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ARS Home » Pacific West Area » Parlier, California » San Joaquin Valley Agricultural Sciences Center » Crop Diseases, Pests and Genetics Research » Research » Publications at this Location » Publication #315972

Title: Candidatus Liberibacter solanacearum' development in Russet Norkotah under commercial storage conditions

Author
item RASHED, ARASH - UNIVERSITY OF IDAHO
item Wallis, Christopher
item PAETZOLD, LI - TEXAS A&M UNIVERSITY
item WOODELL, LYNN - UNIVERSITY OF IDAHO
item OLSEN, NORA - UNIVERSITY OF IDAHO
item WORKNEH, FEKEDE - TEXAS A&M UNIVERSITY
item RASHIDI, MAHNAZ - UNIVERSITY OF IDAHO
item WENNINGER, ERIK - UNIVERSITY OF IDAHO
item RUSH, CHARLES - TEXAS A&M UNIVERSITY

Submitted to: Meeting Proceedings
Publication Type: Proceedings
Publication Acceptance Date: 5/15/2015
Publication Date: 7/15/2015
Citation: Rashed, A., Wallis, C.M., Paetzold, L., Woodell, L., Olsen, N., Workneh, F., Rashidi, M., Wenninger, E., Rush, C. 2015. Candidatus Liberibacter solanacearum' development in Russet Norkotah under commercial storage conditions. Meeting Proceedings. p. 13-17.

Interpretive Summary: Zebra chip disease in the Pacific Northwest generally develops from late-season inoculations of the causal agent, ‘Candidatus Liberibacter solanacearum’ (Lso), by potato psyllid vectors. Therefore, many potato plants will be inoculated just prior to harvest resulting in asymptomatic tubers becoming accepted by processors which are then stored. The formation of zebra chip disease and associated changes in tuber physiology were monitored in late-season infected potatoes to assess the risk of disease development in stored potatoes. Following removal from cold storage, 41% of tubers exposed to infections by psyllid vectors four days prior to harvesting tested positive for Lso. Therefore, psyllid vectors must be managed until harvest to avoid asymptomatic Lso-infections that could result in zebra chip symptoms developing in storage.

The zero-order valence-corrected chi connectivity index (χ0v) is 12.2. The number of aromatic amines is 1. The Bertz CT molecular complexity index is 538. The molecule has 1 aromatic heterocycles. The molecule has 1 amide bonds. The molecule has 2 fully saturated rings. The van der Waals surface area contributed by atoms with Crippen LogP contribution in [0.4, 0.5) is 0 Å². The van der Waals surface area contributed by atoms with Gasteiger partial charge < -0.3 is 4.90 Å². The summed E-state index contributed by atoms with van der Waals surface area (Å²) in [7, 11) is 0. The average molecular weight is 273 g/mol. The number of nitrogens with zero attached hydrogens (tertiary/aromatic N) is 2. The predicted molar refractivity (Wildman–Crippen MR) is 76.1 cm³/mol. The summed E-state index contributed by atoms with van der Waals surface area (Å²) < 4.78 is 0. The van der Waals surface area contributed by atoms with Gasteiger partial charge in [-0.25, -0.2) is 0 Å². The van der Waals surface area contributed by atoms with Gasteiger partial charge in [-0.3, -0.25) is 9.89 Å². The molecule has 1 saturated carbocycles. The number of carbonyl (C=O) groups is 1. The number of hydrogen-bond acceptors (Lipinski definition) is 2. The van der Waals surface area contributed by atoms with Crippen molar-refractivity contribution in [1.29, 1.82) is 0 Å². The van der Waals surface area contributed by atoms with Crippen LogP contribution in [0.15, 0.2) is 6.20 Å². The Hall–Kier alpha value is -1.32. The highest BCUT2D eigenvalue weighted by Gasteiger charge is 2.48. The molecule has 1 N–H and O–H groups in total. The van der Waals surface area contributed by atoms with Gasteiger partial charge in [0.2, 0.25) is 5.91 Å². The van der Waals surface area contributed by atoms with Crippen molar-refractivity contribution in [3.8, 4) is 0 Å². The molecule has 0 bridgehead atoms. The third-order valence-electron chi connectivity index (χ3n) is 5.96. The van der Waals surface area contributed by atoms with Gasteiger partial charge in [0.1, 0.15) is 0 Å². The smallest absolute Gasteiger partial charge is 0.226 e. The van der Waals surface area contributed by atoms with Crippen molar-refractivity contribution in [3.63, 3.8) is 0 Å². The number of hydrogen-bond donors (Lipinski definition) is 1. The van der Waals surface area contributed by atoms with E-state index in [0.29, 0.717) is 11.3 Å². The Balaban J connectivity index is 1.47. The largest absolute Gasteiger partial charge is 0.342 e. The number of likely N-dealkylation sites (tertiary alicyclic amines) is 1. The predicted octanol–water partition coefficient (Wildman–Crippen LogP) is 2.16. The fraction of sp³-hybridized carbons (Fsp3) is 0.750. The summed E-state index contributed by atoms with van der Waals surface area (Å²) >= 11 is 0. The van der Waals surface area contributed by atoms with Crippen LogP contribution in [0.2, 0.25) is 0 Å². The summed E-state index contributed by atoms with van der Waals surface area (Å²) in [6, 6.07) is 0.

Technical Abstract: ‘Candidatus Liberibacter solanacearum’ (Lso) is the causal agent of zebra chip (ZC) disease in potato. Following the recent appearance of ZC in the Pacific Northwest region of the US, where waves of the vector arrive towards late-summer and early fall and tubers are stored for future marketing, emphasis has been placed on late-season infections. The importance of the-late season infections is that the asymptomatic tubers at harvest can potentially develop ZC post-harvest and during storage. The present study evaluated effects of vector density and time of infection on post-harvest disease development. In all infestation treatments, Lso continued to multiply and interact with the infected tubers after harvest and during storage. When placed at room temperature following cold storage, 41% of the tubers collected from plants infested 4 days before harvest tested positive for Lso. This indicates that Lso may arrive into the tuber tissue as early as four days after infestation by the bacteriliferous vectors, and highlights the importance of vector management until harvest.